Sting like you’ve never seen him before set for farewell at AEW Revolution: ‘Night to remember’

Sting’s goal remains the same as they always have as he’s set to end his legendary in-ring career. 

It doesn’t matter if it was his first match or 39 years later for his last, the pro wrestling icon has one goal as he and Darby Allin defend their AEW World tag team championships against the Young Backs, Matthew and Nicolas Jackson, at the Revolution pay-per-view at the Greensboro Coliseum on Sunday (8 p.m., Bleacher Report). 

“I just want wrestling fans to be entertained,” the 64-year-old Sting, who debuted in AEW in 2021, said. “I want it to be a night to remember, a night where no one would say, ‘Ah man, it was just kind of sad. You can tell it just kind of passed him by. Well, good thing he’s done now.’ 

Sting will have his final match at AEW Revolution on Sunday. AEW/Lee South

“I don’t want that. I want them to go, ‘Oh my god, how does he do that?’ I want them to say, the Bucks, Darby, Sting all of them, that was so entertaining. That’s a night to remember. That’s all I ever cared about.”

Sting, whose real name is Steve Borden, is getting a rare chance to say goodbye with a major promotion in the way he envisions.

And the match will happen in the same venue as the one that made Sting, a 45-minute draw with Ric Flair at Clash of Champions in 1988. 

“A lot of the wrestlers kind of fade off into oblivion right? You don’t see them again” said AEW broadcaster Tony Schiavone who also called the match in 1988. “With Sting, this is very unique… It’s pretty remarkable story. It’s a great ending. I think all pro wrestlers would’ve loved to end like this” 

Allin sees AEW’s handling of Sting’s final match as an example of how legends should be treated after all the years and sacrifices they’ve made.

“AEW and [president] Tony Khan have actually given this man his proper send-off and the fact that they said do whatever you want. It’s not a million people saying we’re gonna push our agenda on you.”

Part of doing it his way is having Sting’s family become part of the story for the first time as his sons Garrett and Steve Jr. were attacked by the Bucks while in the ring celebrating their dad and Allin winning the tag team titles three weeks ago.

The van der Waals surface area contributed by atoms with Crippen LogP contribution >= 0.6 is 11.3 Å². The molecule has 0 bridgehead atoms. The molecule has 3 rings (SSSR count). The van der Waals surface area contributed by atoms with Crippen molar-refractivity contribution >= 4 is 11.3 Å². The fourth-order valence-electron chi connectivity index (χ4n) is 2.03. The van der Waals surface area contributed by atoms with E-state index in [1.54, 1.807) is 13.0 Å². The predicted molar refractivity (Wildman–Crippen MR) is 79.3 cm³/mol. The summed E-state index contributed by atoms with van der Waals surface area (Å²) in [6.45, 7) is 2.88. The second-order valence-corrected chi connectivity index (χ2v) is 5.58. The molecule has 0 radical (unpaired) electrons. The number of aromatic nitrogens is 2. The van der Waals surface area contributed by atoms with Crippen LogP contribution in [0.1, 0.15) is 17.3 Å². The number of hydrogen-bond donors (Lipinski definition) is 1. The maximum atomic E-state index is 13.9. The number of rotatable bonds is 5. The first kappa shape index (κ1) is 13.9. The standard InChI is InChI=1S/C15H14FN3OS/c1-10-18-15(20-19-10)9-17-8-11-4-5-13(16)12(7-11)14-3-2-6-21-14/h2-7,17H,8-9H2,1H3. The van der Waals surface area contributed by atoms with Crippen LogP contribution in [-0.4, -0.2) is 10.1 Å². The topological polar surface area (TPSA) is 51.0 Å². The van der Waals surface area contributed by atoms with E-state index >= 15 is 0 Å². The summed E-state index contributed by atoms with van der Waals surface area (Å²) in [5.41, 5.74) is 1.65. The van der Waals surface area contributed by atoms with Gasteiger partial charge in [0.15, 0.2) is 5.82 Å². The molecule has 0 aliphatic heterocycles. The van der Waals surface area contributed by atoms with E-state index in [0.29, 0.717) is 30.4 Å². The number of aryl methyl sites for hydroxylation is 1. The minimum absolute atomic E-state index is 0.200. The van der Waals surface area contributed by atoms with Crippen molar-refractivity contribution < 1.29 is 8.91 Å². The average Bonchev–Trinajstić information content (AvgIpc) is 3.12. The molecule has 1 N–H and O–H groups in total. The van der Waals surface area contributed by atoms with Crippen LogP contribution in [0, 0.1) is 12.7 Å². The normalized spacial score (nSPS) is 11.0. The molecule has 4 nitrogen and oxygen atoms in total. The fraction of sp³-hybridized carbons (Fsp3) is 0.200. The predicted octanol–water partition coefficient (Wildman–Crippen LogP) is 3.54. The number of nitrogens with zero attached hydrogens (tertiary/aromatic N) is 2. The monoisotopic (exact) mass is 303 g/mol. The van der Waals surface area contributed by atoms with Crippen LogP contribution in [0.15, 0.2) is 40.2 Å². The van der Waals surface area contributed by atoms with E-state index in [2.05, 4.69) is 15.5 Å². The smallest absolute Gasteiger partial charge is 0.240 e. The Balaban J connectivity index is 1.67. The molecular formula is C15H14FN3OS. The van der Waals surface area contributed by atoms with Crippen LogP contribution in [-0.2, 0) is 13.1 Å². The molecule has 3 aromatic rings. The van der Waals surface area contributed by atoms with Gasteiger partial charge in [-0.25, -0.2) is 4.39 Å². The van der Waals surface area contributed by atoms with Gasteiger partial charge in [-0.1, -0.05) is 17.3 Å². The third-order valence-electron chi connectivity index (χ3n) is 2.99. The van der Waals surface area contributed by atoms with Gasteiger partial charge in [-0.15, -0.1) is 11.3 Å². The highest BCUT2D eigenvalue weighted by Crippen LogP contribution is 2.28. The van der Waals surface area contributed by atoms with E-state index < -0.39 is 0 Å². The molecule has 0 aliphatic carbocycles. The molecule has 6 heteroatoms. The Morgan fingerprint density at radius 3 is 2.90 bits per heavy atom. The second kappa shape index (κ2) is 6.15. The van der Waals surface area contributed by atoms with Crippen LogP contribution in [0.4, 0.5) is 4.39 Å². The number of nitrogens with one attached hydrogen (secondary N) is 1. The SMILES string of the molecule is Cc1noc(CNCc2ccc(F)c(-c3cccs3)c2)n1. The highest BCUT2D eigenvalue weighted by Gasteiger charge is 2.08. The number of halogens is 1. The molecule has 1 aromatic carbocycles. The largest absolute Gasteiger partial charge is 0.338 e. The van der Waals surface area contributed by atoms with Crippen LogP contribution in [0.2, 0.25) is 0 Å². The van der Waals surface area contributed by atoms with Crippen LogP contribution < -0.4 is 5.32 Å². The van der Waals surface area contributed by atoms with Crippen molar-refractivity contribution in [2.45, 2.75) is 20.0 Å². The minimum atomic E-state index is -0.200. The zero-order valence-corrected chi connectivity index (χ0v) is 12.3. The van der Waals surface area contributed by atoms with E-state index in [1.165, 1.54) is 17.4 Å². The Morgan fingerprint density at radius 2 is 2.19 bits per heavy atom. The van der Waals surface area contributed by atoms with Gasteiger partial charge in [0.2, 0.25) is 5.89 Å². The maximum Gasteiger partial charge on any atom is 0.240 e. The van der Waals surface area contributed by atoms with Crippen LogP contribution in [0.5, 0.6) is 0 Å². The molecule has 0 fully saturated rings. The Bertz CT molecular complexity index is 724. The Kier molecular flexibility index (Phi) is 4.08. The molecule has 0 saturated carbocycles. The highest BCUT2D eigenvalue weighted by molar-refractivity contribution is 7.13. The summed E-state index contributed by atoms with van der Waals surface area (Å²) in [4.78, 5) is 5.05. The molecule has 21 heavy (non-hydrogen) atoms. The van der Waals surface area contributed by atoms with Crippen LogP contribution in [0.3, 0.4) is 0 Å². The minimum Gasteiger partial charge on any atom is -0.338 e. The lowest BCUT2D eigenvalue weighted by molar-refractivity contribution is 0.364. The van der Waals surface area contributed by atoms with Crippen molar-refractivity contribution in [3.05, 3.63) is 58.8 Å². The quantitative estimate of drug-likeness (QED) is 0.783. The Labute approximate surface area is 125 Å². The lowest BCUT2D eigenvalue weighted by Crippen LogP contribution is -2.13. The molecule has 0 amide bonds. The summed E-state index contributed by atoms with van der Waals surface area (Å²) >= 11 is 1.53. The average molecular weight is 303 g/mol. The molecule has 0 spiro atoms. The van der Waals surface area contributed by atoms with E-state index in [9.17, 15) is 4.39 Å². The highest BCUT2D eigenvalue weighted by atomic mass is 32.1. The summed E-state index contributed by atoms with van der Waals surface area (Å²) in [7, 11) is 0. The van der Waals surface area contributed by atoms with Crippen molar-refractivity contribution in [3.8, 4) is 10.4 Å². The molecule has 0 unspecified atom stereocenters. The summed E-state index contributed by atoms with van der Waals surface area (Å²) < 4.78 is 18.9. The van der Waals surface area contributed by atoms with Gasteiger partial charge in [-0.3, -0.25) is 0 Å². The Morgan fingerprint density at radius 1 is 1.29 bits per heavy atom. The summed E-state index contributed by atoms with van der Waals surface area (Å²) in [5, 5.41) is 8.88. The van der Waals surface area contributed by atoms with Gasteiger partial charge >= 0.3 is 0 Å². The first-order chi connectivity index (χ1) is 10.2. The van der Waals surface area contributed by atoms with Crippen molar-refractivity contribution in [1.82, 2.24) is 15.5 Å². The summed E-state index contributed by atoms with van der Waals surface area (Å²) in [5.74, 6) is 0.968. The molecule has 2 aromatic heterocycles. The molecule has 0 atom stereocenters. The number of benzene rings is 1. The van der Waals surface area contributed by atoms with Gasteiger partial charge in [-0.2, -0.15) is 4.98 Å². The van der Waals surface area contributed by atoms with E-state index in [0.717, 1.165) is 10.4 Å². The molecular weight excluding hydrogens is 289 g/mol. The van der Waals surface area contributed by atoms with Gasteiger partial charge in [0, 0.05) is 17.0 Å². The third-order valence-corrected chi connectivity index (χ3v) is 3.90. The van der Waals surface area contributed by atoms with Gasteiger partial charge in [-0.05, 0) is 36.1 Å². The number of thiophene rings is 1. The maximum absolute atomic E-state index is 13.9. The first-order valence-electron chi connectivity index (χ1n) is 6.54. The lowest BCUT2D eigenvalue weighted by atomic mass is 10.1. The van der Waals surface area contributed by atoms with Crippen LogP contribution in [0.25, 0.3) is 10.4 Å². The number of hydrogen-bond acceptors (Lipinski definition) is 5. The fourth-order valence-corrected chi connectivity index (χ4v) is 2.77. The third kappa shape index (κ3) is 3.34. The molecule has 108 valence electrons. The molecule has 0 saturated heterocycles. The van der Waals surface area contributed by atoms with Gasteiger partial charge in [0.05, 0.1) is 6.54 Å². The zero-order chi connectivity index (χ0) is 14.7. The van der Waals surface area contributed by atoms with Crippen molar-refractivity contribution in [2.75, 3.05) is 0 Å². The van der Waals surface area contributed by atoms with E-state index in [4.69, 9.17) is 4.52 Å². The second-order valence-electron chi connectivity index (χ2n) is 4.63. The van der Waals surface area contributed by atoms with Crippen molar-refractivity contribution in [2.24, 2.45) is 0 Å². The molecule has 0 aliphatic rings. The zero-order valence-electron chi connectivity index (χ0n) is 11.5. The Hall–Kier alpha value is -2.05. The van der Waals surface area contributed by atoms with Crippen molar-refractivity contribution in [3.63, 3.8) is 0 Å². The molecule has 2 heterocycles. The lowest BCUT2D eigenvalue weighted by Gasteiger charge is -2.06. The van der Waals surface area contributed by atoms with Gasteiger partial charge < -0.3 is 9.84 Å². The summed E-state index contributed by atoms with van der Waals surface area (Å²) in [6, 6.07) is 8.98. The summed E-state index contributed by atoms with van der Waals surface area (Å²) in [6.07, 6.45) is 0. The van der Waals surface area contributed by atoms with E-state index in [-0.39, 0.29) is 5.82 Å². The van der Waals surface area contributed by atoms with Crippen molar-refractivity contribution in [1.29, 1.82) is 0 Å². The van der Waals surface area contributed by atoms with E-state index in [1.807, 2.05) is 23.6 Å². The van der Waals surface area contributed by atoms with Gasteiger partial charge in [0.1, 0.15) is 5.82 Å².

“What sparked it was, my sons and my daughter [Gracie] they got little tastes of my wrestling career early, early on,” Sting said. “They were never really around it as much as so many of the other wrestlers and their kids got to see.

They weren’t even allowed to watch their dad on TV as young kids.

“They had no idea what was going on,” Sting said. “They couldn’t understand why no one would ask their [friends’] dad for an autograph or where’s your ‘daddy dolls?’ The action figures. They thought every family, every dad had action figures. 

He said it wasn’t until they were walking through a Toys “R” Us one day seeing kids play the Nintendo 64 game “WCW/nWo Revenge,” then it clicked.

“Garrett said, ‘Dad, look, look, look’ and they saw these kids playing it and they were using me and it kind of hit them like, ‘Oh OK this is not like everybody’s dad. You’re different.’” Sting said.

Darby Allin and Sting will defend their AEW World tag team championships on Sunday. Lee South/AEW

Sting was a little more reluctant to bring up the recent death of his father, Robert Lee Borden, in the promo with Allin two weeks ago on Dynamite. 

Allin said they had about an hour to shoot the promo and after hearing the ideas for his part, Sting saw it was a perfect opportunity to blend in his father’s passing after initially not wanting to bring a sorrowful time in his life into a story.

“We don’t really get to see that side of Sting and he was so open about it,” Allin said. “At the end I felt it was nice for him to do that for himself.”

It ended up being what many are considering the best promo of Sting’s career.

“I thought, I’m gonna be vulnerable maybe for the first time ever with wrestling fans out there in TV land and just mentioned, ‘Hey there’s some stuff going on in my life and I’m affected just like all the rest of you,” Sting said. “I’m not invincible. This is making me consider my own mortality and on and on it goes. It’s a very humbling situation.”

Sting, who is a deeply religious Christian, is someone who has been forever praised by his peers for how genuine, kind and professional he is behind the scenes.

It is something he credits to how his dad, who served in the Air Force, raised him as he served as dad and coach to three sons who played football, baseball and basketball. 

“He taught us respect and how to respect adults and people around us and how to treat others,” Sting said, “I learned all that from my dad. No ‘wimpy stuff.” No crybaby stuff. I don’t think he ever told me that he loved me until we were grown men. Then it was easy for us to say ‘Love you, Dad.’ ‘Love you too, Steve.’”

Allin recalls Sting being “so giving” to opponents when putting on matches “to the point where I felt like he forgot he was Sting.”

He remembers wrestling Angelo Parker and Matt Manard in 2021, where Sting’s willingness to collaborate and “give these guys something” turned a simple enhancement match into a brawl around the arena.

The Young Bucks will be Sting’s final opponents. AEW/ Ryan Loco

“No one can say he tried to big league them at all,” Allin said. 

Schiavone remembers years back calling the front desk about a membership to Sting and Lex Luger’s Main Event Fitness gym and immediately getting a call back from Sting to say he wouldn’t charge him.